Horse racing is horse racing no matter where you are in the world, right? Wrong. Horse racing may essentially be the same sport, but each country has its own quirks. Quirks you may want to learn about if you want to win at the races. Because there is no point in using the best bet calculator if you don’t know the ins and outs of horse racing whenever you’re overseas and want to place a wager. So, let’s learn about the differences between US and UK horse racing.
What are the horses racing on?
The first difference you may want to learn about is the surface. In the UK, the majority of racecourses are set on turf – with very few exceptions, that is. In the US, however, most racecourses are set on dirt. Remember those films where horses leave behind a cloud of dust whilst competing? Yep, that’s the kind of dirt we’re talking about. If it’s not dirt, we’re most likely talking about artificial surfaces.
Horses, like people, have a preferred side. We have a leading hand, whilst horses have a leading leg, meaning that their muscles are slightly stronger on that side. That’s where the racecourse direction steps in. As we do with writing (using our right or left hand), horses may have a preference for a left-handed or right-handed course. Both types are popular in the UK, opening up the possibilities to more competitors. However, there are only left-hand courses in the US. Something to keep in mind if the horse you like seems more advantaged on a right-hand track.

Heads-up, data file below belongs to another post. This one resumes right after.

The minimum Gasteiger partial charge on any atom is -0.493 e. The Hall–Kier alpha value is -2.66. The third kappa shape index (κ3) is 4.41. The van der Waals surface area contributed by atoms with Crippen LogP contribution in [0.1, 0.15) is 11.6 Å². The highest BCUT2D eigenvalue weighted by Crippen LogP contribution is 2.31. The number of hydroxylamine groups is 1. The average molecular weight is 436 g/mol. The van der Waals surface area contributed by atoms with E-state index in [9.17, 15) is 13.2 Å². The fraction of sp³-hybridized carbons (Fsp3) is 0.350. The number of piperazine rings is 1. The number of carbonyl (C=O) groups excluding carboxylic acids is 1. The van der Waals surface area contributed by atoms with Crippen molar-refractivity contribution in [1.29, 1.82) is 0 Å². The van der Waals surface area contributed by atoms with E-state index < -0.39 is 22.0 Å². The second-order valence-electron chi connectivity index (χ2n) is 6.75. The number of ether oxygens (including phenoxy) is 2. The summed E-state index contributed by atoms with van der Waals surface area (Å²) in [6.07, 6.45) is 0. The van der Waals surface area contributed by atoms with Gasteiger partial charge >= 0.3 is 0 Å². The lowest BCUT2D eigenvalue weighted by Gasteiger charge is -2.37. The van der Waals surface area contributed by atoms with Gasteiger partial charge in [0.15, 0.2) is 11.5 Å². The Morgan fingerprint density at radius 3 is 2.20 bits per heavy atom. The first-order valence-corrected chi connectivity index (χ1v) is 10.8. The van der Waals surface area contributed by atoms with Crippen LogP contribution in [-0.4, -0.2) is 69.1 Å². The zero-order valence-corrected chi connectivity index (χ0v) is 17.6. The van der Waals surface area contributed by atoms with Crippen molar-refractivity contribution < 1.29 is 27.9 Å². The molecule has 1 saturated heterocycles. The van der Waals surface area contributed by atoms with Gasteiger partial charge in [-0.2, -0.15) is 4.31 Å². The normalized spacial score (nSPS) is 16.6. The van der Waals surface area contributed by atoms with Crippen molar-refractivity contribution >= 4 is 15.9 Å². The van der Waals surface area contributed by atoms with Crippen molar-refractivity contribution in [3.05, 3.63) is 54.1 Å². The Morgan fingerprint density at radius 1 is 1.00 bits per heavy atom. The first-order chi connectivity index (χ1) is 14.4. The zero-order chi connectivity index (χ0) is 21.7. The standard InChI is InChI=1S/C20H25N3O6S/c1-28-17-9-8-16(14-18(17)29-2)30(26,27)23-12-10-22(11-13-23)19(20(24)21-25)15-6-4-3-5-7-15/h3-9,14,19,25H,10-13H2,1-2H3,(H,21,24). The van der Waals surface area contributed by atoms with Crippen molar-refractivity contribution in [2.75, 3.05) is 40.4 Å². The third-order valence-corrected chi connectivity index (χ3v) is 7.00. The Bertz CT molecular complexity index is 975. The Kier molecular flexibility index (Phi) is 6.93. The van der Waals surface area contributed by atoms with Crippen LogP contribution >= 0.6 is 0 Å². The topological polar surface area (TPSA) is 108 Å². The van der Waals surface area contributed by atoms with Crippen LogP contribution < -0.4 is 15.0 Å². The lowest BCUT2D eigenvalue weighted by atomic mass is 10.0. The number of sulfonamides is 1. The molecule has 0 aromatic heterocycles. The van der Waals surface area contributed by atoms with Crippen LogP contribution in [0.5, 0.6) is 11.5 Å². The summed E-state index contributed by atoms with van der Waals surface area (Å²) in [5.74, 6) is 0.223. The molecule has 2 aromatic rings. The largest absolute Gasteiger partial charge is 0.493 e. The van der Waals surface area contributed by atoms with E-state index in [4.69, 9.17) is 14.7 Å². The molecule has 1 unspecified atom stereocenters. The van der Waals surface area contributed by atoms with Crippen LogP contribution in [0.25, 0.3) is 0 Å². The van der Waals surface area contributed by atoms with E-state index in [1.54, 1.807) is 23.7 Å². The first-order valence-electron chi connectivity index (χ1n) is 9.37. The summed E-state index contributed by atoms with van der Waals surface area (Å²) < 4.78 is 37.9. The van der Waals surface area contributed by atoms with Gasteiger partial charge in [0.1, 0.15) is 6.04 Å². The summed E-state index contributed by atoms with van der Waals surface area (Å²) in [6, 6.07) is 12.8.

What breeds can you expect to see on the track?
If you’ve ever followed horse racing in the UK, perhaps you already know that only thoroughbred horses can race here. These horses are fast and agile, and are bred exclusively for racing. Even after they retire, thoroughbred horses never really leave the track. In the US, however, other horse breeds can also compete, especially in the Quarter Horse Races that require horses to sprint over short distances. If you’re unsure about a horse, remember to learn more about its history before betting.
How long are the races?
You may be used to races in the UK, that require horses to run very long distances. The National Hunt, for example, is over three miles long and can truly test the endurance and stamina of each participant, alongside the skills of each jockey. However, races are much shorter in the US, especially if they are flat races. Belmont Stakes, for example, is only 1.4 miles long.
Where are the winnings higher?
When it comes down to money, the US has a clear advantage. Winnings in the UK are smaller, with the largest amount of prize money not exceeding £1 million for the Grand National. By comparison, the Breeder’s Cup Classic winner can walk home with a jaw-dropping $5 million. It goes without saying that the winnings on bets are also higher in the US.